Come join Autism Research Group for a FREE parent workshop at CARD’s Thousand Oaks center-based location on Thursday, September 26th at 6pm as Executive Director, Dr. Jonathan Tarbox, PhD, BCBA-D, shares practical tips and strategies for how to approach your child’s misbehavior in a positive and effective way.
One of the reasons my daughter struggled to understand my explanation of sarcasm, other than the sub-par definition and the fact that she’s still a little shaky on the meaning of “opposite,” is because the ability to detect sarcasm and irony doesn’t develop until ages 5 or 6. In neurotypical children, this skill continues to develop into early teens (Creusere, 2000; Dews et al., 1996; Harris & Pexman, 2003; Pexman et al., 2011). For children with ASDs (ASD), understanding and using non-literal and counterfactual language, like sarcasm, is particularly difficult.
In a recent study, CARD researchers Averil Schiff, Dr. Jonathan Tarbox, Taira Lanagan, and Peter Farag found behavioral intervention to increase compliance with liquid medications in a child with autism spectrum disorder (ASD). Children with ASD often have trouble taking medications in both pill and liquid form. For this reason, CARD researchers set out to evaluate the effectiveness of behavioral intervention in improving compliance with liquid medications in a child with ASD.
The Center for Autism and Related Disorders, Inc. (CARD), has been named one of the top three largest non-governmental financial supporters of autism research in the United States, and the only for-profit organization in the top three-tier ranking. The research findings come from the U.S Department of Health and Human Services’ Interagency Autism Coordinating Committee (IACC), whose mission is to provide a blueprint for autism research that is advisory to the Department of Health and Human Services and serves as a basis for partnerships with other agencies and private organizations involved in autism research and services.
While these are very real concerns, they do not take away from the scientific evidence that the disorder is best described as falling along a spectrum and that the APA’s revised diagnostic criteria likely offers a more accurate clinical definition of the disorder. As we move forward with the revised diagnostic criteria, we will surely run into obstacles; however, in the long run I believe we will have a much more clinically useful definition of autism. I am interested in hearing what you have to say on the matter. What are your thoughts on the APA’s revised diagnostic criteria?
Participants included 278 children with typical development, 288 children with autistic disorder, and 141 children with ASD, ages 24 to 60 months. Via telephone interviews, mothers were questioned retroactively about their consumption of vitamin supplements during the three months prior to conception and throughout the gestational period. Furthermore, blood samples were collected from the families of 232 participants with typical development and 238 participants with autistic disorder. Maternal, paternal, and child blood samples were tested for various one-carbon metabolism gene variations, which have been found in previous research studies to be associated with ASD.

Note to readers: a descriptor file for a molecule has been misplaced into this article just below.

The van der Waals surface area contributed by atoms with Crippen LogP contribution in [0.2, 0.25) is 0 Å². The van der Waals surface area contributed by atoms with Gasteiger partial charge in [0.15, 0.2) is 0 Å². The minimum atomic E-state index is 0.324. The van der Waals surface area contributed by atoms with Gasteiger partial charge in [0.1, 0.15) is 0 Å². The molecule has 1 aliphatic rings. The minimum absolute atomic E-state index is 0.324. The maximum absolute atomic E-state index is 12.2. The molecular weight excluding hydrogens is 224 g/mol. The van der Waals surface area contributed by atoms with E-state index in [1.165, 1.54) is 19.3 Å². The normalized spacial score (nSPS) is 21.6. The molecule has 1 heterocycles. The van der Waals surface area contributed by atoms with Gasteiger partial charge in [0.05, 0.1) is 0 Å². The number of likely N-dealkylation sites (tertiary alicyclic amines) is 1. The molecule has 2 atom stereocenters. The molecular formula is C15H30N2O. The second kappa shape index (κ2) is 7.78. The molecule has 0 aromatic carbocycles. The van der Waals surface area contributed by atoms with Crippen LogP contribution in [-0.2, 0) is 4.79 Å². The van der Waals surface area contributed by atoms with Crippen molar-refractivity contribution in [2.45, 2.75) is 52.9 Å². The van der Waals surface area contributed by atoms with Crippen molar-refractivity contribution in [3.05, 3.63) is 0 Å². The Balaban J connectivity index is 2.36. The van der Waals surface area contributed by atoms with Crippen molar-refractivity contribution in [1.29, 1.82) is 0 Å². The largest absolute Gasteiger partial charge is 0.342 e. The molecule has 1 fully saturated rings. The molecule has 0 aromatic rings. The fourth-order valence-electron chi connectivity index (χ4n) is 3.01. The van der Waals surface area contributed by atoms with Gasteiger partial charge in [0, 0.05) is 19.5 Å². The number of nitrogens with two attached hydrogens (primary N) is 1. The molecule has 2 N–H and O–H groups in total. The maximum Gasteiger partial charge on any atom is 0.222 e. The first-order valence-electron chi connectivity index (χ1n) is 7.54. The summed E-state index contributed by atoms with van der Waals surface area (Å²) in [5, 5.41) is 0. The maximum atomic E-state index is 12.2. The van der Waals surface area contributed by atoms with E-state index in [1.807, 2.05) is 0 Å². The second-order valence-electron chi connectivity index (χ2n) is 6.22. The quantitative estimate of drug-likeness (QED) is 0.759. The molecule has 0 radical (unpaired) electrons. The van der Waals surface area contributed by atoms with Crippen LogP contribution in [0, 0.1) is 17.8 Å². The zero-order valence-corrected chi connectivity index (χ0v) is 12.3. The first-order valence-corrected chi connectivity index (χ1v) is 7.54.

In a recent study, Dr. Johnny Matson and colleagues identified cultural differences in endorsed symptoms of autism spectrum disorders (ASD). While it has been reported that diagnostic criteria and behavioral manifestation of ASD is virtually the same worldwide, cultural differences may impact how ASD symptoms are interpreted around the world. For this reason, Dr. Matson and colleagues set out to investigate cultural differences in reported ASD symptoms across four countries including Israel, South Korea, the United Kingdom (UK), and the United States (US).
Dr. Doreen Granpeesheh and other CARD research and development staff have conducted preliminary research on CARD eLearning that suggested it may be an effective tool for training behavioral therapists. The study evaluated the effectiveness of eLearning as compared to traditional lecture-style instruction in training newly hired therapists. Knowledge of ABA significantly increased for both groups, with the traditional training group scoring slightly higher than the eLearning group.
Written By Marlena Smith & Jill Teagardin Autism Spectrum Disorders (ASD) are characterized by deficits in communication and social interaction, as well as the presence of repetitive and stereotyped behavior. These core features are likely to impact interactions between persons with ASD and others, including law enforcement officers. If police officers are unfamiliar with ASD, they may misinterpret such behaviors as suspicious, noncompliant, or threatening. Furthermore, such misinterpretations may in some cases result in unnecessary injury or fatality. For this reason, CARD researchers Jill Teagardin, Dr. Dennis Dixon, Marlena Smith, and Dr. Doreen Granpeesheh are conducting a study to train…
Many American’s have caught on to the yoga craze, including myself and many of my friends. Why? Because its relaxing, fun and makes you more attune to your body, while building strength and flexibility. When I learned that yoga teachers were offering classes for children with autism (not too common, but hopefully there will be more!), it made complete sense to me, because there are so many benefits. First, many children with autism are constantly moving, have a lack of coordination control and low muscle tone.